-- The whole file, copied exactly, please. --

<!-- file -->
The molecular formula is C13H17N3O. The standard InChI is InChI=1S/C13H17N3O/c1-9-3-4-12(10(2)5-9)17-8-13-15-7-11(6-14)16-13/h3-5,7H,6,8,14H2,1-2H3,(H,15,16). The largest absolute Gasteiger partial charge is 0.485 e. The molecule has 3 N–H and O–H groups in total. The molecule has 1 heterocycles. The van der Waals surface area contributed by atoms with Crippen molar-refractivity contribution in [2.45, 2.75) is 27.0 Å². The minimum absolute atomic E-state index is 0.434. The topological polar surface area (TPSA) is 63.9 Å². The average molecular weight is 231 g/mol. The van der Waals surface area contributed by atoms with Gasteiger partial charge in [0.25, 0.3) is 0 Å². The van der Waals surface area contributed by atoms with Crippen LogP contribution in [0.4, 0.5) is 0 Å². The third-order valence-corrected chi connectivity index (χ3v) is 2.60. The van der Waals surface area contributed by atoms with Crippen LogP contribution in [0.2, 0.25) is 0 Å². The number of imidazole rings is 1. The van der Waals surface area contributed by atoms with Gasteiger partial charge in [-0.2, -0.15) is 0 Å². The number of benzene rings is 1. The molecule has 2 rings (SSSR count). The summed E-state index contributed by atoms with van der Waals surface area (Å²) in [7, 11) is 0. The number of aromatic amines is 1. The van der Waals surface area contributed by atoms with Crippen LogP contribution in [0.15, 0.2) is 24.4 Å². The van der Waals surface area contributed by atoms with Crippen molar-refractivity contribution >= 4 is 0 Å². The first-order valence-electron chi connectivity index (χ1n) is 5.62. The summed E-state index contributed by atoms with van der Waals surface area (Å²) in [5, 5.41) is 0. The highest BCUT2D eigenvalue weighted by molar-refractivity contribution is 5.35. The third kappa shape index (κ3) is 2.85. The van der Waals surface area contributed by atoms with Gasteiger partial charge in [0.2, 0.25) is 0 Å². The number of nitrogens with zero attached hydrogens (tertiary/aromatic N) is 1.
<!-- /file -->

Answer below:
The molecular formula is C13H17N3O. The standard InChI is InChI=1S/C13H17N3O/c1-9-3-4-12(10(2)5-9)17-8-13-15-7-11(6-14)16-13/h3-5,7H,6,8,14H2,1-2H3,(H,15,16). The largest absolute Gasteiger partial charge is 0.485 e. The molecule has 3 N–H and O–H groups in total. The molecule has 1 heterocycles. The van der Waals surface area contributed by atoms with Crippen molar-refractivity contribution in [2.45, 2.75) is 27.0 Å². The minimum absolute atomic E-state index is 0.434. The topological polar surface area (TPSA) is 63.9 Å². The average molecular weight is 231 g/mol. The van der Waals surface area contributed by atoms with Gasteiger partial charge in [0.25, 0.3) is 0 Å². The van der Waals surface area contributed by atoms with Crippen LogP contribution in [0.4, 0.5) is 0 Å². The third-order valence-corrected chi connectivity index (χ3v) is 2.60. The van der Waals surface area contributed by atoms with Crippen LogP contribution in [0.2, 0.25) is 0 Å². The number of imidazole rings is 1. The van der Waals surface area contributed by atoms with Gasteiger partial charge in [-0.2, -0.15) is 0 Å². The number of benzene rings is 1. The molecule has 2 rings (SSSR count). The summed E-state index contributed by atoms with van der Waals surface area (Å²) in [7, 11) is 0. The number of aromatic amines is 1. The van der Waals surface area contributed by atoms with Crippen LogP contribution in [0.15, 0.2) is 24.4 Å². The van der Waals surface area contributed by atoms with Crippen molar-refractivity contribution >= 4 is 0 Å². The first-order valence-electron chi connectivity index (χ1n) is 5.62. The summed E-state index contributed by atoms with van der Waals surface area (Å²) in [5, 5.41) is 0. The highest BCUT2D eigenvalue weighted by molar-refractivity contribution is 5.35. The third kappa shape index (κ3) is 2.85. The van der Waals surface area contributed by atoms with Gasteiger partial charge in [0.2, 0.25) is 0 Å². The number of nitrogens with zero attached hydrogens (tertiary/aromatic N) is 1.